Clichés of the "autobiographical" comic

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Clichés of the "autobiographical" comic

Postby ShannC on Sun Jun 29, 2008 2:28 am

I've read quite a few comics that have a real world setting, and that are either autobiographical or make an effort to seem that way. Don't get me wrong now because I love the genre a whole lot, but the funny thing is that there's alot of common elements. So I thought we could start listing them and give Suburban and all other artists a nervous stomach cramp and prove that we are on to them! :D

One (or more characters):

- are really interested in alternative music and/or literature.
- regard the world with fashionable ennui over cigarettes and coffee.
- attend some sort of art school.
- have self esteem issues, which make romantic relationships difficult.
- are always ready to point out the foolishness of normal "care free" people.
- have got objects of affection who don't know it themselves
- can be seen with a sketchbook, paintbrush or any other creative paraphernalia.
- feel detached from society
- spend alot of time worrying about how life will turn out
- don't enjoy the party
- have complicated personal relationships(and this may well be what 50% of the entire comic revolves around)
- are worried and reluctant when life changes(even if it is just a graduation)
- is very introvert and aloof(the main character) and mostly re-tells events where he/she wasn't directly involved.
- are still bitter about being wronged in childhood

Ok. I'm out of steam and can't think of any more atm. Add your own plz!
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Re: Clichés of the "autobiographical" comic

Postby Redcrow on Sun Jun 29, 2008 12:16 pm

Har!

Guilty on most counts. But I must add my own caveats to some on the items:

have complicated personal relationships(and this may well be what 50% of the entire comic revolves around)

This is true of all good literature. Otherwise all you've got is pop-fiction or a fantasy comic book.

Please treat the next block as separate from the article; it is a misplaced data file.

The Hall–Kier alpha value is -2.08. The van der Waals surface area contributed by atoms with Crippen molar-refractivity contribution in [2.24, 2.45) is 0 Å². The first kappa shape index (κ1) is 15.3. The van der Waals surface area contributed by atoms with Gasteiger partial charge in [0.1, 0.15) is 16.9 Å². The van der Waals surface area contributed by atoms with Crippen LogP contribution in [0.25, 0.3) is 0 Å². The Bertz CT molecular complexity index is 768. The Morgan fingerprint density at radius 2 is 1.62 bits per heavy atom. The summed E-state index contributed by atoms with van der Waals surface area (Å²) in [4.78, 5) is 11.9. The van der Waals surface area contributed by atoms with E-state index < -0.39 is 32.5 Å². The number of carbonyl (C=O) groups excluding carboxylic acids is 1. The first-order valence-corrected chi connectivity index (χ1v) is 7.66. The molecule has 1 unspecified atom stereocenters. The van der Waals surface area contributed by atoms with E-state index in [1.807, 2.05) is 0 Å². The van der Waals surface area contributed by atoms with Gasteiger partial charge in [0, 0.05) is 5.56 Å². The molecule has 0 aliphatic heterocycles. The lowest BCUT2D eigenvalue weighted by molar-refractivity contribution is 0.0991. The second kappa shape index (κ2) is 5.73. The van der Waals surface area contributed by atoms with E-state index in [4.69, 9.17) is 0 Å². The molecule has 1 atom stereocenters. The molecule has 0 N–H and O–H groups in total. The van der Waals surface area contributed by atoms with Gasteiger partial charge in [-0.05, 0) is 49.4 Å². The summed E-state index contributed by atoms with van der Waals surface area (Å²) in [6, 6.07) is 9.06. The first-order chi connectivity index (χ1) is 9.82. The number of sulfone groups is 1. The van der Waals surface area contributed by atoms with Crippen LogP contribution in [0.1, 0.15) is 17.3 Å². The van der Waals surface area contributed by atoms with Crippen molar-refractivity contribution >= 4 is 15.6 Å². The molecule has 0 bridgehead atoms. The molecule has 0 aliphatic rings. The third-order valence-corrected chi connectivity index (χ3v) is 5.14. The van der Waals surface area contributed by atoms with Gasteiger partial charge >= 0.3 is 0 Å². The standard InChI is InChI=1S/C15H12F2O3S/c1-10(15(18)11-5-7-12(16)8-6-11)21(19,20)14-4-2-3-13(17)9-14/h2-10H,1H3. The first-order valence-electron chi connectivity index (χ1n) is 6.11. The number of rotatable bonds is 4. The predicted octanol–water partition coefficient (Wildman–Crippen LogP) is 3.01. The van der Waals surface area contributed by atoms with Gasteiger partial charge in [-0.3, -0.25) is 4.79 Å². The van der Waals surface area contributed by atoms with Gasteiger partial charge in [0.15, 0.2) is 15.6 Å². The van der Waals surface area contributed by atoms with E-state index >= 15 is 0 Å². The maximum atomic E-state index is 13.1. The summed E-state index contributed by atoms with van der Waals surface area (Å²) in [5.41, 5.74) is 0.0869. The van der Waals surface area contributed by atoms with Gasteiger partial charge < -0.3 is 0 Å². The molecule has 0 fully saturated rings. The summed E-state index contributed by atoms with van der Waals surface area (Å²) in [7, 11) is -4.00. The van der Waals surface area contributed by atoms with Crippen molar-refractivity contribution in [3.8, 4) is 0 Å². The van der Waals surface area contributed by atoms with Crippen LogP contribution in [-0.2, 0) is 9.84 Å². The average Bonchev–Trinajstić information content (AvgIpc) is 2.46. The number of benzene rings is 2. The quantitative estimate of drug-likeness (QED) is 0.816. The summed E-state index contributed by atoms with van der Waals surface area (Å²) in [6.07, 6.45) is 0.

spend alot of time worrying about how life will turn out

That's true of virtually everyone except the Enlightened or the free-ist of the Free Spirit types.

- are always ready to point out the foolishness of normal "care free" people.


That's because they know at some level that the normal "care free" people are dishonest with themselves. These "care free" people are the same ones who try to run you off the freeway if you are going only 5 mph above the speed limit and yell at baristas if the latte' they ordered isn't perfect.

It is jealousy, but the only enviable thing is the money they have


have got objects of affection who don't know it themselves

This is a perinneal (sp?) theme of literature, both good and bad.

regard the world with fashionable ennui over cigarettes and coffee.

Har! Har! - Poseurs!

attend some sort of art school.

Not me! I was a shitty artist in high school although half my classes in the 11th & 12th grade were art classes. Now I'm a shitty comix artist who learned out of a Manga instruction book I bought at Borders.

None of my characters will be in school. They will either hold jobs or be useless and/or malignant wankers. But then, most of my comix are going to be one-shot stories. Unless the gods grant me a burning passion to create and update a saga on a regular basis.

Shann, you covered about everything, so I could do was comment.
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Re: Clichés of the "autobiographical" comic

Postby ShannC on Sun Jun 29, 2008 2:01 pm

Redcrow wrote:Har!

Guilty on most counts. But I must add my own caveats to some on the items:

have complicated personal relationships(and this may well be what 50% of the entire comic revolves around)

This is true of all good literature. Otherwise all you've got is pop-fiction or a fantasy comic book.


Yeah, you are right. It was a bit poorly phrased as it may be relationship to parents, friends, co-workers, well basically anything. There's bound to be some sort of issues revolving others or there's nothing to build upon.

Redcrow wrote:- are always ready to point out the foolishness of normal "care free" people.


That's because they know at some level that the normal "care free" people are dishonest with themselves. These "care free" people are the same ones who try to run you off the freeway if you are going only 5 mph above the speed limit and yell at baristas if the latte' they ordered isn't perfect.